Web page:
So-called “blended” families are a complex ecosystem, where kids can play adults against one another and even the goldfish gets a say about who does what on the chore wheel. It’s therefore not so unusual that one family was thrown into disarray by a possessive mutt. Enter Eddie, the Stepdog of the title.
George Hodgman had defined himself by his work as an editor in New York City. Newly out of a job, he returns home to small-town Paris, Missouri, and discovers that his mother, Betty, is in need of full-time care. Their affection and shared humor dance around the unspoken; Hodgman is gay, a fact his parents never acknowledged.
There was no major emergency that motivated John Marshall to uproot his family for six months of global volunteer work. It was lots of little things: declining intimacy with his wife of 20 years; the desire for quality time with their teenagers; and a general sense of boredom at work. Their travels do change their lives, in ways both expected and highly surprising.
Patton Oswalt’s career has ranged from earnest stand-up comedy to material that requires an encyclopedic knowledge of popular culture to simply follow along. In Silver Screen Fiend: Learning about Life from an Addiction to Film, he describes how a lifelong love of cinema led him from hubris to humility and back on more than one occasion.
The Christmas season is full of touchstones: Santa with the Rockettes at Radio City, small kindnesses from strangers and boisterous shouts of, “God bless us, every one!” These new books pair nicely with a crackling fire on a frosty night.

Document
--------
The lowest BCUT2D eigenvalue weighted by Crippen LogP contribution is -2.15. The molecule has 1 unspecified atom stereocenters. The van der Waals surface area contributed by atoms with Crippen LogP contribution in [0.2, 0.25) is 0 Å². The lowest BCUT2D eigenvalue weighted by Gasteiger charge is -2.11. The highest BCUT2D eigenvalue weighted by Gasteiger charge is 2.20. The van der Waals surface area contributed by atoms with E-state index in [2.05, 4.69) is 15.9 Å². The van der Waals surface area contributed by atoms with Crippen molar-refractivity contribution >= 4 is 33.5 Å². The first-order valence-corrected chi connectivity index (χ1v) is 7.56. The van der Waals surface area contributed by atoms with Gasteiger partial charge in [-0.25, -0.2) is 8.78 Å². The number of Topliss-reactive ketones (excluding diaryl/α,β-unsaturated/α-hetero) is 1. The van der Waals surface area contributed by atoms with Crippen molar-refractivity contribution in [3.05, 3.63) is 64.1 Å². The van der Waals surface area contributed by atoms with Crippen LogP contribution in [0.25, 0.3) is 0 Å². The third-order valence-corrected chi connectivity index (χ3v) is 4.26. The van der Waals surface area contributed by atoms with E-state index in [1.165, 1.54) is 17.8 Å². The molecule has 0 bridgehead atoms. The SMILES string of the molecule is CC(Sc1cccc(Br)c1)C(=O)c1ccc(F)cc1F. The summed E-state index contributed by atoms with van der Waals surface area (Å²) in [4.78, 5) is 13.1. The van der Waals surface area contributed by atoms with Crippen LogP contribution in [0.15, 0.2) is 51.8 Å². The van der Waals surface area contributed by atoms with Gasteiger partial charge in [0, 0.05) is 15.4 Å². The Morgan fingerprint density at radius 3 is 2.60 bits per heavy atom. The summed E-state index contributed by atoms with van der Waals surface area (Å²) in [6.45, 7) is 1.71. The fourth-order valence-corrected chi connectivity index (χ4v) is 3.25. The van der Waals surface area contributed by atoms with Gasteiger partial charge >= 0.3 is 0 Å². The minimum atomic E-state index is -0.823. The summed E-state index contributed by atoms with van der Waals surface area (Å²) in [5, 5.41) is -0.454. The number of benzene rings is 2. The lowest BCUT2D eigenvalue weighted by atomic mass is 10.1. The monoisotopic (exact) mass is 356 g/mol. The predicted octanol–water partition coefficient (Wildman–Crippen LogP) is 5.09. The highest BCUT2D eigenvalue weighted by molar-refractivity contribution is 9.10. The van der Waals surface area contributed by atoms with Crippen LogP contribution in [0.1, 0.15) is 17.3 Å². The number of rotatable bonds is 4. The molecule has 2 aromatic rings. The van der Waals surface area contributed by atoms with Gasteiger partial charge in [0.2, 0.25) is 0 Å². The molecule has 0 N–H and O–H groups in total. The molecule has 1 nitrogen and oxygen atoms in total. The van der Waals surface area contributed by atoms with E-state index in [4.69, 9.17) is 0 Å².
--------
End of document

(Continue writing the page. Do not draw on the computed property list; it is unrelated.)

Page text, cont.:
“Running a totalitarian regime is simple: tell the people what they’re going to do, shoot the first one to object, and repeat until everyone is on the same page.” Such was life in Ukraine for young Lev Golinkin and his family, and it might have been tolerable had he not also suffered daily beatings in school for being a Jew. When the Soviet Union collapsed, the family fled to Austria where they lived in a refugee hotel before immigrating to the U.S. A Backpack, a Bear, and Eight Crates of Vodka is the story of that journey and of Golinkin’s struggle to reclaim his identity.
If you've ever seen a story about food stamps or poverty and wondered how people end up there, you need to read Hand to Mouth: Living in Bootstrap America. Author Linda Tirado wrote a post about why the poor make such “terrible decisions,” it went viral, and she offers an expanded take on the subject here.
Upon hearing that Randall Munroe, NASA roboticist turned webcomic all-star, is writing a collection of “What If?” columns, a number of you will immediately make plans to buy the book. Don’t worry, you’ll love it. But this review is for the rest of you, who are curious if a bit confused.
Multitasking at work through texts and emails, pumping breast milk for your baby, then grabbing a decaf latte solo as a treat afterward: Is this you? It turns out our collective drive for greater efficiency is leading to lower productivity, reduced immunity and general malaise.
One day in January 2010, Aubert de Villaine received a cardboard tube in the mail. Inside was a map of Domaine de la Romanée-Conti, his vineyard, more detailed than any map he himself owned. There was also a note threatening to poison his vines unless a one million euro ransom was paid. Despite the detailed map, De Villaine doubted the threat, which turned out to be real; the vines were in fact poisoned. Shadows in the Vineyard is not a conventional true crime story, but then, poisoning the rarest and most expensive wine in the world is not your average crime.